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Texas Muslims Fearful of Trump Presidency

Texas Muslims Fearful of Trump Presidency

HOUSTON – In the United States the news of Donald Trump’s win came early in the morning and the reactions followed swiftly on social media, many laden with a heavy dose of shock and dismay.

Cries of “How could this happen?”, “What have we become?” and “I’m utterly disgusted right now,” came fast and furious as Muslim Americans expressed their disbelief as one often does in 2016 – on the internet.

On social media, American Muslims described themselves as “sickened,” “terrified,” and “fearful” for the future of their country in the hands of Trump. Many have shed tears. For them, the outlook is bleak.

Even Muslim overseas share in their pain, some even extending the hand of welcome to their American brothers and sisters.

“Time to make hijrah to Muslim lands,” wrote one.

Indeed the 2016 American presidential election between Republican Trump and Hillary Clinton, a Democrat, has struck a dark and often fearful tone and left millions of American Muslims shaken not only with the outcome but throughout the entirety of the campaign.

Still, some say, given the divisive rhetoric of the past year and a half, Trump’s election isn’t entirely unexpected.

“Even now, seeing what everyone is posting on social media and how everyone is upset saying how could we have let someone like this win, I’m not really in shock,” school teacher Amanda Zaidan told AboutIslam.net.

“After interacting with people (during the course of the campaign) and hearing what they have to say, I’m not really surprised. Plus, there was a lot of negativity towards Hillary.”

Zaidan is correct. This election has been nothing if not a magnification of how deeply ideologically divided the United States is.

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No one can deny the race was tight and Trump’s win, though absolute, was by a razor-thin margin in terms of the popular vote, which Clinton won. However, it was her loss in the Electoral College with 218 votes to Trump’s 289, that sealed her fate.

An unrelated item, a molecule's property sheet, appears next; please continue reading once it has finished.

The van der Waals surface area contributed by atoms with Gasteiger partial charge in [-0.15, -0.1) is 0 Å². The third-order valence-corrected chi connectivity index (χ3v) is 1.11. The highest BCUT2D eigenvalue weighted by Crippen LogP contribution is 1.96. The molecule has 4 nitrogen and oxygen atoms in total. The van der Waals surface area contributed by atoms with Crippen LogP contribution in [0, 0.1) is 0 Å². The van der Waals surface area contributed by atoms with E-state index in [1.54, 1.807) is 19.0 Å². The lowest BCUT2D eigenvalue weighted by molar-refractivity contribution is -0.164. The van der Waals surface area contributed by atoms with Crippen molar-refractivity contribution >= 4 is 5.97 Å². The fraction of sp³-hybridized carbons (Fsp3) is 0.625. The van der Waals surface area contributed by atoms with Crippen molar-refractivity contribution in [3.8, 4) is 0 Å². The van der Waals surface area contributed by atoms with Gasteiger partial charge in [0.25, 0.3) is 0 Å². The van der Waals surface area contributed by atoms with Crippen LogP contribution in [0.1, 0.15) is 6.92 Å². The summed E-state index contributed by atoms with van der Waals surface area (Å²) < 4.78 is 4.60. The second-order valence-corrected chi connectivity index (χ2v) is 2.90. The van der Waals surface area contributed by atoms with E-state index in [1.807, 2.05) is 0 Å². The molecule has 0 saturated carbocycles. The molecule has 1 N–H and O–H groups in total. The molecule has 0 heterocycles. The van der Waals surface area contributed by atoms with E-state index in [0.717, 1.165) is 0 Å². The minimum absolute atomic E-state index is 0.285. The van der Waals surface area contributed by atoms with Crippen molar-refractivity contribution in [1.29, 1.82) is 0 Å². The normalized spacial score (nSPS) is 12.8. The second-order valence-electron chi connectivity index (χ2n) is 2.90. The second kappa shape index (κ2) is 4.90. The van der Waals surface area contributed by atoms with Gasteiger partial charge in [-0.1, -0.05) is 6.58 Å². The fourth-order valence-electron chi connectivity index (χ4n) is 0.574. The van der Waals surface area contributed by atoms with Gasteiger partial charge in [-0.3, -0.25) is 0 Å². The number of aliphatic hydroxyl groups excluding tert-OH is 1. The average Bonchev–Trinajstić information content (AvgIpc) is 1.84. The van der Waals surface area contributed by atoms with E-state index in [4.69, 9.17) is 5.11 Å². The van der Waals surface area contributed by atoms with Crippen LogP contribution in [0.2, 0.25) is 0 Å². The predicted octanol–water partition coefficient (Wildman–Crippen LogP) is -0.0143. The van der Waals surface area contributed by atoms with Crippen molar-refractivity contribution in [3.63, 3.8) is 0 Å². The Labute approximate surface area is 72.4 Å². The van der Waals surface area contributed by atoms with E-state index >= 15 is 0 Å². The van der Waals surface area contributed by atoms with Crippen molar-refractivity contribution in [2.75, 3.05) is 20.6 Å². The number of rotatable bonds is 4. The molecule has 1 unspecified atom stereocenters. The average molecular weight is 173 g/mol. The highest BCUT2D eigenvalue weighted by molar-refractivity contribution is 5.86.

That fate, some say, lay in her gender. In fact, Zaidan said the election is further proof that “even though it’s the 21st century it’s still a male-dominated world, and the US government is not ready for a woman president.”

Fellow Texan Adam Assaf didn’t mince words.

“She lost because she’s a woman,” he said. “Plain and simple.”

But lose she did and American Muslims and everyone who lent her their support must now look ahead and figure out what a Trump presidency means.

For Zaidan, she said her priorities fall close to home.

“Now it’s time to step back and focus on dealing with how I can take care of myself and how I can take care of my family,” she said.

She also had a bit of hope for the future and urged those in the losing camp to move forward despite many of Trump’s controversial and troubling campaign promises.

“I feel like a lot of what he said about banning Muslims and building the wall (on the United States-Mexico border) he said to get people hyped up, to get them to vote for him, and it worked,” Zaidan said.

“But in reality I don’t think he’s going to be able to do all of those things. There will be other politicians who will stand up and stop him from doing all the outrageous things he wants to do.”

Assaf agreed, and said that’s how he explained the situation to his children, who were wary of a Trump presidency and feared “getting kicked out.”

“I explained to them that we have a Constitution that the president has to follow and that we are American citizens who can’t be kicked out of our own country,” he said.

As an adult, Zaidan understands her rights of residency in the land of her birth and said she doesn’t fear being made to leave. However, she is realistic that some people who look and believe as she does might have a tougher time of it moving forward.

“There are definitely some people who are really going to start saying whatever they feel, whether it’s insensitive or racist,” she said. “Whatever they believe, it’s going to come out of their mouths.”

Still, she said her faith offers perspective on what many worry is the start of a terrible path not just for American Muslims, but for America itself.

“I do believe that God lets everything happen for a reason,” Zaidan said.

“We might be upset about this now, but I think whatever the reason is for Trump’s win it will be shown soon.”


About Carissa D. Lamkahouan, US

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